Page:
I arrived late evening, got a bit of gear organised, hit the hay around midnight, to be up a 4.30am for breakfast with Jim & Tracey and the three stockmen that I’d be riding with for the next 3 days, Andy McLachlan, Cory Hollister and Tom O’Sullivan. Nine months before I’d met these guys on their first week on Station as they learnt horse shoeing from visiting farriers so they could look after their horses in the remote out stations through the year (a skill we’d rely on later…
I’ve been photographing a book about Molesworth Station; New Zealand’s largest station at 200,000 hectares (500,000 acres!).
The dramatic changes in landscapes, colours and seasons are imperceptible to our human time scale. I’ve just compared 3 photos taken 5 months apart and watched the richness of colour fade out to a stark reality of a barren winter landscape. Beautiful.
Molesworth Station seasonal contrast. Click to enlarge
That time of year when our calendar publishers unveil there collections. Here are a few dedicated Rob Suisted titles and covers you’ll see in all great stores around New Zealand:
This year would be one of the best looking line ups of retail products we’ve done. Rob is very happy with the quality – they look really good. The New Zealand Panorama title is especially delicious – full of his heartfelt favourite panorama images.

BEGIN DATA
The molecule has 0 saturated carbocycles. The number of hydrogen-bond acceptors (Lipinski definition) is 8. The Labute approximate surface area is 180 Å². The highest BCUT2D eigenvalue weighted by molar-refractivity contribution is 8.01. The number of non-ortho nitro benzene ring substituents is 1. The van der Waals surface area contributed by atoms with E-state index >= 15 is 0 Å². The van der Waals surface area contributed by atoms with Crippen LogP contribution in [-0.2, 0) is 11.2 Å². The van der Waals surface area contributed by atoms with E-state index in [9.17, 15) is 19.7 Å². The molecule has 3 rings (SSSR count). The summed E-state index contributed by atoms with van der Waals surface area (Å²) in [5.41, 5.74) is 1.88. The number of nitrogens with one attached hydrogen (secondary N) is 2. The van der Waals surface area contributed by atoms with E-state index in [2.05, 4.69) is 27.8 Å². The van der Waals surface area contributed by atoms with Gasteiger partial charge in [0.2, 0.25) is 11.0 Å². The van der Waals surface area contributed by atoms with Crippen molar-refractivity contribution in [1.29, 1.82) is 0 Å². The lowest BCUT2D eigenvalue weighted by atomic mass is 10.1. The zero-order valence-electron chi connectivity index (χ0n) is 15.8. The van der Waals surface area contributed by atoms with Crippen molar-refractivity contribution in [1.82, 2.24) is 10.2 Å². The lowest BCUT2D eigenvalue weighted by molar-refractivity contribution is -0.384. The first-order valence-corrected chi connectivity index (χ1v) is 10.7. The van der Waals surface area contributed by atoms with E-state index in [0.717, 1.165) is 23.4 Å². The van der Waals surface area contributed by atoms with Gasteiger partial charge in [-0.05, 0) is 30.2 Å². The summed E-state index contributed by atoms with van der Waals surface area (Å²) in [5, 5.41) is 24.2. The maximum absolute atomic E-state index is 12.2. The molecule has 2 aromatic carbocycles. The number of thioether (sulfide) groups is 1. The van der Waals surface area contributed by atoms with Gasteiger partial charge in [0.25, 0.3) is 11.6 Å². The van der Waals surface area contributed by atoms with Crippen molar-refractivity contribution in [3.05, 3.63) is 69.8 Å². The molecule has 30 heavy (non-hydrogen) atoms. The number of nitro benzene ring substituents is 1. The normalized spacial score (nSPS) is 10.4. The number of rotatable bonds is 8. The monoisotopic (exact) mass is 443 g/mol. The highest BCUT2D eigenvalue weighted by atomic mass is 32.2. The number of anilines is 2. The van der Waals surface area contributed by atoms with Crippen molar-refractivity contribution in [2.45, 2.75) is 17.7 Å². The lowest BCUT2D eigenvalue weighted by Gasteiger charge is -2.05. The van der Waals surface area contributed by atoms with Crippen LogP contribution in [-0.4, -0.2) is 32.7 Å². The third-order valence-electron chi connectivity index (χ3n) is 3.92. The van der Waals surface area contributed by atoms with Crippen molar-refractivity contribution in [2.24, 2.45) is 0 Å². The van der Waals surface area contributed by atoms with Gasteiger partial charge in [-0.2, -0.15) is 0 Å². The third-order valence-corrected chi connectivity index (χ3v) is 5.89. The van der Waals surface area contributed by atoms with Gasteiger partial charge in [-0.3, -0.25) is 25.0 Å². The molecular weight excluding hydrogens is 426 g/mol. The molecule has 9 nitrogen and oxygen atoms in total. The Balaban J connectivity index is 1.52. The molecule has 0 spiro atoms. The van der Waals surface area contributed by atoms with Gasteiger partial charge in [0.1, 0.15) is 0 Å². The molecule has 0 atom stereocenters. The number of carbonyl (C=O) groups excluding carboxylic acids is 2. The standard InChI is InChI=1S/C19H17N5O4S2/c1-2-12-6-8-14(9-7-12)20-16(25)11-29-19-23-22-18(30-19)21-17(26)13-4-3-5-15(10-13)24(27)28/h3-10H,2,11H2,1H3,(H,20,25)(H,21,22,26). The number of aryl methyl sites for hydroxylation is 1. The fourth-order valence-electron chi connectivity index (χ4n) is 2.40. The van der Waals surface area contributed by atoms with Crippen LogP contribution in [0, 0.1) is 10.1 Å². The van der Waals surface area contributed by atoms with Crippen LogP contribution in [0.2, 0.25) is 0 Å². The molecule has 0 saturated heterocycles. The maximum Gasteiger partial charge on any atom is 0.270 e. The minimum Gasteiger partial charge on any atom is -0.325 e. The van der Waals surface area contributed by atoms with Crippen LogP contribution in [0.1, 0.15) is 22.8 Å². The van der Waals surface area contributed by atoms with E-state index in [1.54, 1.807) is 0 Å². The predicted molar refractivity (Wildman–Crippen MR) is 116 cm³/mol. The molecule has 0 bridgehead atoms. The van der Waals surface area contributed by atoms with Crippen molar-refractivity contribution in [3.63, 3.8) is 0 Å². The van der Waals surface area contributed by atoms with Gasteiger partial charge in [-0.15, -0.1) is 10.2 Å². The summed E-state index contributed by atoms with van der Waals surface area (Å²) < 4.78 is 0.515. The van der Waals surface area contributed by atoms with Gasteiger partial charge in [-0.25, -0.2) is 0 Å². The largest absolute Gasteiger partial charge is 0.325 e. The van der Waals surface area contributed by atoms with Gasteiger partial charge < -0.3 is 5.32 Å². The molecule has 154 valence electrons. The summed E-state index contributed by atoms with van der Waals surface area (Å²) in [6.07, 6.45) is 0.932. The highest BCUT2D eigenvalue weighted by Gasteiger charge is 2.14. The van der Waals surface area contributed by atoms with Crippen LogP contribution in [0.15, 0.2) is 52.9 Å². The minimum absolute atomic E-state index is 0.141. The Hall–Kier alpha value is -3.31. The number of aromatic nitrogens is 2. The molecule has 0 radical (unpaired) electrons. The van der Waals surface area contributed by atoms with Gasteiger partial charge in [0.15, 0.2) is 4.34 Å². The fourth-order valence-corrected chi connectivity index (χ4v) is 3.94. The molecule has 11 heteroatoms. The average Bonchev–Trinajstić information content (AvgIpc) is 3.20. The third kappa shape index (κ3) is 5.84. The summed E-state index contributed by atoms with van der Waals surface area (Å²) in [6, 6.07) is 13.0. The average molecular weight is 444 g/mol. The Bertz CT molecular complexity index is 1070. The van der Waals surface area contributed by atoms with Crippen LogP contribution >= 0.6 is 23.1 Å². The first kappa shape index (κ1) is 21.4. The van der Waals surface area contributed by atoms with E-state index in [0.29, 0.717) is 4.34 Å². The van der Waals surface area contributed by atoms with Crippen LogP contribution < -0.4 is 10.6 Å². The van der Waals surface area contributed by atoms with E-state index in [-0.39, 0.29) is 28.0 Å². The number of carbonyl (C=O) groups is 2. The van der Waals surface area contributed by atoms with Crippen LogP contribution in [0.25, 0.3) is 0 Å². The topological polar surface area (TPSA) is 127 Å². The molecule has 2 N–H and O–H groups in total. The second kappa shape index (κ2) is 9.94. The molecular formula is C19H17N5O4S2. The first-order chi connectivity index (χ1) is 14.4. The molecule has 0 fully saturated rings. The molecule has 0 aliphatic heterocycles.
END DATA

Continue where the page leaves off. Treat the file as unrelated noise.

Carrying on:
Yesterday Garry Glynn contacted me to photograph a family heirloom piece. Other photographers he’d contacted weren’t interested; I assume it being a small paying private job. I had a hunch that there was something more interesting about it, took it on, and luckily I was proved right.
89 year old Garry arrived and delivered to my hand a small simple heavy brass drinking cup similar to many I’d used in India. Nothing special except it had engraving around the outside. It carried a story that I’m still thinking about today; a story of history and horrific human bloodshed.
From the Battle of Mahajapore. Scroll down for result
Turns out Garry’s relative (Col Sgt J. Barry, 39th Dorestshire Regiment) was present at the Battle of Maharajpore, India, on the 29th December 1843. He was lucky to make it. 5000 people did not make it that day! In a nutshell, Central and Northern India had fallen to British forces in 1818, but Marathas in Gwalior saw the failed British campaign in Afghanistan as opportunity to regain independence. The battle ensued. It’s believed that nearly 800 Bristish soldiers and 3-4000 Marathans were killed; an unbelievable slaughter of human beings in one day. The significance of this event for the British is remembered with the Gwalior Star campaign medal.
Garry is passing this family ‘war trophy’ or heirloom down to the next generation and wanted a photo showing all the cup’s text to give to his relatives. My job was to attempt that. Given the circular object with concave face, and the highly reflective nature of the surface, the job wasn’t straightforward. But I love a challenge, and I reckon it could be done.